"Hide your 'whiteness,'" was a piece of advice uttered to me just before we crept through an open field that was once filled with kids enjoying their recess from school. "What? Really?" I replied to our guide. This wasn't the time for debating Detroit race relations, the fact was that we were some out-of-towners in a high crime neighborhood where you apparently don't see too many white people. "You just want to attract as little attention to yourself as possible," I was told. Our group walked along what was once a sidewalk, now overgrown with weeds and grass, to the first stop of the day: George W. Ferris Elementary School - or at least the remains of it.
Highland Park is a city within a city, a Detroit suburb completely surrounded* by Detroit (It's also where the film "Gran Torino" takes place). Like its Motor City neighbor, Highland Park faced similar economic/social challenges and decline. After the 1967 "12th St. Riot," Highland Park began a steady fall. Automobile companies began leaving, crime rapidly increased, the tax base was gone and the city was out of money. In 2001, the state of Michigan disbanded the bankrupt municipal government and took over the city's operations. Neighboring Detroit provided Highland Park residents with public services such as police and fire. By 2010, Highland Park was back on its feet, reinstated as a city and began a "Return to Excellence" campaign. However, the financial crisis had left behind casualties in the form of modern ruins, the public library was closed and the city hall abandoned along with the police and fire stations (which we checked out last time). In the days of fiscal emergency that lead up to Highland Park's temporary collapse, Ferris Elementary was shut down and the students sent elsewhere.
The hallways were lined with debris thrown about by the scrap metal thieves who had torn this building to shreds. Peeling paint lined walls that bordered stairways covered in paperwork and dust. Drop ceilings decayed above empty classrooms and the cold wind from outside flowed freely through a building where very few windows remained.
Ferris has been built in sections between 1911 and 1925. Judging from the bland interior, I think it's safe to say that the building had been given a "renovation" sometime in the 1970's.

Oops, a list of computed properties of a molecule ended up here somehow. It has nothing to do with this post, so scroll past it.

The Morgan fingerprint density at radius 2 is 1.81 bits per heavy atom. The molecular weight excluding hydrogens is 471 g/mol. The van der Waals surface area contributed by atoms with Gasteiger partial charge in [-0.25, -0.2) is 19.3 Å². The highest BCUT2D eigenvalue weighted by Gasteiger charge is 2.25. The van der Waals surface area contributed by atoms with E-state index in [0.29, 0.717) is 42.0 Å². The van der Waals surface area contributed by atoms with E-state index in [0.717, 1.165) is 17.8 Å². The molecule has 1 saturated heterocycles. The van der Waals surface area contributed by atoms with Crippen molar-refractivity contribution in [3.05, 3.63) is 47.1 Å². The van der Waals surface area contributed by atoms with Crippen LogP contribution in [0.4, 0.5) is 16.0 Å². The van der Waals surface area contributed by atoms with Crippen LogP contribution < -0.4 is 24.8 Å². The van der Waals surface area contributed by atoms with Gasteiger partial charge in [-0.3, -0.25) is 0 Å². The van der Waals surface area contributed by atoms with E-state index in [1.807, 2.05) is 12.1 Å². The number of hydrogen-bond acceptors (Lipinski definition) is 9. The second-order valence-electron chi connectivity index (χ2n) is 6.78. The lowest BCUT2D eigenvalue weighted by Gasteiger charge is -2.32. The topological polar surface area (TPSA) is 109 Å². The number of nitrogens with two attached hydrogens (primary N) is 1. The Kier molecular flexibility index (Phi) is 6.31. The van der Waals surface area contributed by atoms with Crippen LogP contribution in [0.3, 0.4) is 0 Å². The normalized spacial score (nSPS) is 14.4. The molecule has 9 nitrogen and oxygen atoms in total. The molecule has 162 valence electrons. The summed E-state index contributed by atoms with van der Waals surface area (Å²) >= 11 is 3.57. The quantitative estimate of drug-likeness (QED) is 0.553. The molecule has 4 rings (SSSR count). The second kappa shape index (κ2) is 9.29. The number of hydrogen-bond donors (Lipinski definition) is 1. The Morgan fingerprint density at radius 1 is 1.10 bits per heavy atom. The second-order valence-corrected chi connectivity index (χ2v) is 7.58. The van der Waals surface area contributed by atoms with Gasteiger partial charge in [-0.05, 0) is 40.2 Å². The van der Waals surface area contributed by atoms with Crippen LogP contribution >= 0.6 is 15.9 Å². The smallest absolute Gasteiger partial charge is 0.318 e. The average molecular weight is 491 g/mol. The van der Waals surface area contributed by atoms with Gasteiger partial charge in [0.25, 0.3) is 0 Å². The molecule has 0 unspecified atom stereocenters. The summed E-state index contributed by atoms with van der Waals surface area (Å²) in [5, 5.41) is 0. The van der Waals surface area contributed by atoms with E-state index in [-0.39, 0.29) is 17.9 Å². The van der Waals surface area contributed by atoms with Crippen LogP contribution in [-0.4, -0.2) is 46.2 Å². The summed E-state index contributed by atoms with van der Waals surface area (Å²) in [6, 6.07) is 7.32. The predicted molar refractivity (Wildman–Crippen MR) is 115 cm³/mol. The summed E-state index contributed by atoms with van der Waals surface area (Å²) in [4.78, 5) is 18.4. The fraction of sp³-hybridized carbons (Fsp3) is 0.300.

A stairwell lead us to a basement area, by the far the most beautiful section of the school. A courtyard, surrounded by floor-to-ceiling glass windows once provided a light well for students in the library and cafeteria.
For some reason, I've noticed my comrades and I have a tendency to be extremely quiet when exploring, often just whispering. Maybe it's subconsciously out of respect to the location, maybe it's because in some eyes we're trespassing or maybe it was because we didn't want anyone to know we were there with expensive camera gear. Ironically on this day though, we whispered back and forth in what had once been the school's library - a room where children had done the same, a room where no one had to be quiet anymore but for some reason we were anyways.
Books were gone from the shelves and all over the floor or packed up in boxes stacked waste high in a corner of the room. Slips of paper with student's names jotted on each line could be found amongst the leaves - a system that my elementary school also used for keeping track of who checked out what book and when.
I could've spent hours just looking through the boxes upon boxes of books, most of which were geared towards the elementary school kids who would've read them. Being here reminded me of the library in the basement of the Catholic grade school I had attended. The aging books we had were from the same era and we too used to write our names on note cards in back of the books. We left the library and headed towards the cafeteria on the other side of the courtyard, passing more remnants of the former school.
The cafeteria also once served the dual purpose as an auditorium. A room that had once been host to so many young lives' conversations and Christmas pageants was now covered in water, debris and destroyed vending machines.
Before we left, we stopped to see one last area of the school. Walking into the darkness, using a keychain flashlight to see, my eyes slowly adjusted. A spinning fan on the wall let in a small amount of light. The camera was set for a one minute exposure, revealing a warped gym floor, detailed ceiling and basketball hoops.
Assuming the school's last graduating class was in 2000 and it followed the traditional classification of elementary schools being grades K-5, that would mean the last kids to graduate from here are now the same age as me. The school I went to still operates to this day, I don't know how I'd react to seeing it in a condition like this. I wonder what the kids who went here would think of what's become of Ferris and what their memories of it are, I'd love to hear from someone.
Part 2: The Mighty Motor City - Part 2: St. Agnes/Marty's of Uganda
Part 3: The Mighty Motor City - Part 3: The National Theatre